Jesus, coming in the fullness of time, proclaimed the good news of God, declaring, "The kingdom of God is near...and all authority in heaven and on earth has been given to me (Mk. 1:15, Mt. 28:18)"
By virtue of this authority, and in the plan of redemption, Paul declares that through Christ, God is at work "to reconcile to himself all things, whether things on earth or things in heaven. (Col. 1:20)" Furthermore, the apostle writes that Christ shall reign at the right hand of God until "he has put all his enemies under his feet (1 Cor. 15:25)."
John Calvin presented this challenge to his hearers: "We are called to make the invisible Kingdom of God visible to the world."
In the Heidelberg Catechism, we are asked: What does it mean to say, "Your Kingdom Come?"
The answer: Rule us by your Word and Spirit in such a way that more and more we submit to you. Preserve your church and make it grow. Destroy the devil's work; destroy every force which revolts against you and every conspiracy against your holy Word. Do this until your kingdom fully comes, when you will be all in all.
The next question further presses the point: What does it mean to say, "Your will be done, on earth as it is in heaven?"
The answer: Help us and all people to reject our own wills and to obey your will without any back talk. Your will alone is good. Help us one and all to carry out the work we are called to, as willingly and faithfully as the angels in heaven.
Herman Ridderbos explains, "The coming of the kingdom is first of all the display of divine glory, the reassertion and maintenance of God's rights on earth in their full sense...not only oriented to the redemption of God's people, but to the self-assertion of God in all his works. Not only does it place Israel, but also the heathen nations, the world, and even the whole creation, in the wide perspective of the realization of all God's rights and promises...the one great kingdom of the future penetrates into the present."
Likewise, J.H. Bavinck, with poetic prose, declares, "Wherever Jesus comes, the demons flee, the fever subsides, the sea becomes calm, and the storm obeys. The kingdom of God has come near, and leprosy retreats, the blind open their eyes in utter amazement, the lame start to leap in spontaneous enthusiasm, and the dead rise from their graves. Indeed, the kingdom of God is near. All those shattering, destructive, depressing, and disruptive forces now dominating the universe fly away in despair and anguish as soon as the king appears...[All these] serve as proof that God will not surrender this terrible world to the powers of decay at work in it, but that the great day in which he himself will gather up his world into a harmonious symphony of adoration has begun."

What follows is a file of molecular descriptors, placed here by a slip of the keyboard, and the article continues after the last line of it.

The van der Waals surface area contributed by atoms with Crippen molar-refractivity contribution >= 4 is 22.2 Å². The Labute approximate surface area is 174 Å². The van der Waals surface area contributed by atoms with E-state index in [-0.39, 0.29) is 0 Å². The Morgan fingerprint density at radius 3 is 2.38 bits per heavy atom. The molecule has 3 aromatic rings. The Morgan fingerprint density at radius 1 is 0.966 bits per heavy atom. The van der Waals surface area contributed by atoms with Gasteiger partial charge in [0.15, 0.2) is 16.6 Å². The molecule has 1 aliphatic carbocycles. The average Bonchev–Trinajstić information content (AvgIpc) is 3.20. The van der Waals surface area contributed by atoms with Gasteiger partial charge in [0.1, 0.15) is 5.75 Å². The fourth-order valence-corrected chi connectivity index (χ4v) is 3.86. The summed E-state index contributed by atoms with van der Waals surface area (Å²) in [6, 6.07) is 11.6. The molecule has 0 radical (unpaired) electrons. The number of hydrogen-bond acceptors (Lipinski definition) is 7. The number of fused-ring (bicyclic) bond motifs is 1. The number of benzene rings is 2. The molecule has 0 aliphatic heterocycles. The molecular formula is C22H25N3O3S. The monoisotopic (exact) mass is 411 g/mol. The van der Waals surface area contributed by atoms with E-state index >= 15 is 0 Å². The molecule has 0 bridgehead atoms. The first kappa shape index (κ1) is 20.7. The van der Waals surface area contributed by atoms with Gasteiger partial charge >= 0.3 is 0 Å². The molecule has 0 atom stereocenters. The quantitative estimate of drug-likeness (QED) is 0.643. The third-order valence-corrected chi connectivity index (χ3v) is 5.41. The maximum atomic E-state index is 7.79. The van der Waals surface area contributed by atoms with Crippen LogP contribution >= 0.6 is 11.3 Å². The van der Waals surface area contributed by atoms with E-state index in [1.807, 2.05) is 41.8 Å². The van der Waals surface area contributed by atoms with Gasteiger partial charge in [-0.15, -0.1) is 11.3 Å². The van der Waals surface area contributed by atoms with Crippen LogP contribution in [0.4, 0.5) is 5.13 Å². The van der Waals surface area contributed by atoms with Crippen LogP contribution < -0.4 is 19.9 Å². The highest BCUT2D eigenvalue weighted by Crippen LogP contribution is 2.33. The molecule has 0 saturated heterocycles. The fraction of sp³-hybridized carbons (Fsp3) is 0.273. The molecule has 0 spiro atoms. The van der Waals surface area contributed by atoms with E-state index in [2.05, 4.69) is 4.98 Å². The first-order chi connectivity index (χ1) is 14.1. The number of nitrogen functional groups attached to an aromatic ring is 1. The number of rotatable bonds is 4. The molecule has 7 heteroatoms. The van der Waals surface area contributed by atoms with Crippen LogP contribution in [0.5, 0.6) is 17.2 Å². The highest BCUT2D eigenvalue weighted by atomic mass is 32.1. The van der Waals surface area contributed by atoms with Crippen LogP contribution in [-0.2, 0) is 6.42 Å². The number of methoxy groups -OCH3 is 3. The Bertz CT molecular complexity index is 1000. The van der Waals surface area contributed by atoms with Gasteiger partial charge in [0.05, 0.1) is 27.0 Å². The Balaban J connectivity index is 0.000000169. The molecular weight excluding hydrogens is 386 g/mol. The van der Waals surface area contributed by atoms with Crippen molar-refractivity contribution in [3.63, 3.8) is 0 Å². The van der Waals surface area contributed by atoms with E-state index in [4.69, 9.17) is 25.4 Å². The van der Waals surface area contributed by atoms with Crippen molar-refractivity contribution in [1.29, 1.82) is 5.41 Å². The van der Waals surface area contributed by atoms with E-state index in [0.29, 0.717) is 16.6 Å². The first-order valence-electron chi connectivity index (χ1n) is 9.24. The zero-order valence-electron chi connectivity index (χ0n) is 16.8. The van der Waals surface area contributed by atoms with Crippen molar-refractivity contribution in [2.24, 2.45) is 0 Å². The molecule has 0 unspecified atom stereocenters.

Our World Belongs to God, the contemporary testimony of the CRC, teaches: Made in God's image to live in loving communion with our Maker, we are appointed earthkeepers and caretakers to tend the earth, enjoy it, and love our neighbors. God uses our skills for the unfolding and well-being of his world so that creation and all who live in it may flourish...[And now] restored in Christ's presence, shaped by his life, this new community [the church] lives out the ongoing story of God's reconciling love, announces the new creation, and works for a world of justice and peace. Jesus Christ rules over all."
Even in our own day, J.I. Packer makes it clear: Christians must manifest the reality of Kingdom life" through the work of worldwide witness, disciple-making, and church-planting, as well as faithful Christian living that corresponds to the message of Christ and the Kingdom.
"Because the kingdom, the time of God's rule, has been inaugurated with Jesus' own coming, we are called to life in the kingdom which means life under his lordship, freely accepted and forgiven," states Tim Keller, "But we are also committed to Jesus' Kingdom priorities of the new age and seeing them worked out in our own lives and the world in this present age."
And Joseph Boot writes, "The church as God's kingdom people must not only be concerned with personal salvation, or institutional church affairs, but with the reign of Christ over all things. The church (as such) represents the exalted Christ to the secular order."
If Henry Van Til was right when he said, "Culture is religion externalized," then the question is: What does our culture say about our religion? What do our lives say about the content of our faith?
Is our culture (and our lives) reflective of the themes we find throughout the pages of Scripture? Does it (and do we) represent the kind of redemptive, reconciling, and renewing faith to which we've been called by the grace of God in Christ Jesus? Or does it (and do you and I) instead reflect a kind of civil religion, a moralistic-therapeutic faith, nationalism, or gnostic indifference?
Do we seek to find theological loopholes and convenient alternatives to our covenantal calling--marked by the Cultural Mandate and Great Commission--because it is easier than laboring for the Kingdom in the already-not yet?
May God open our eyes, that we may see the drama of redemption, the beauty of the Kingdom, and the challenge given us as its citizens; a challenge that is not futile to give your life to, but rather, already assured of its success. May the Lord help us to see how to live into this calling and glorify His name. So join me in reflection and contemplation, and pray along with me: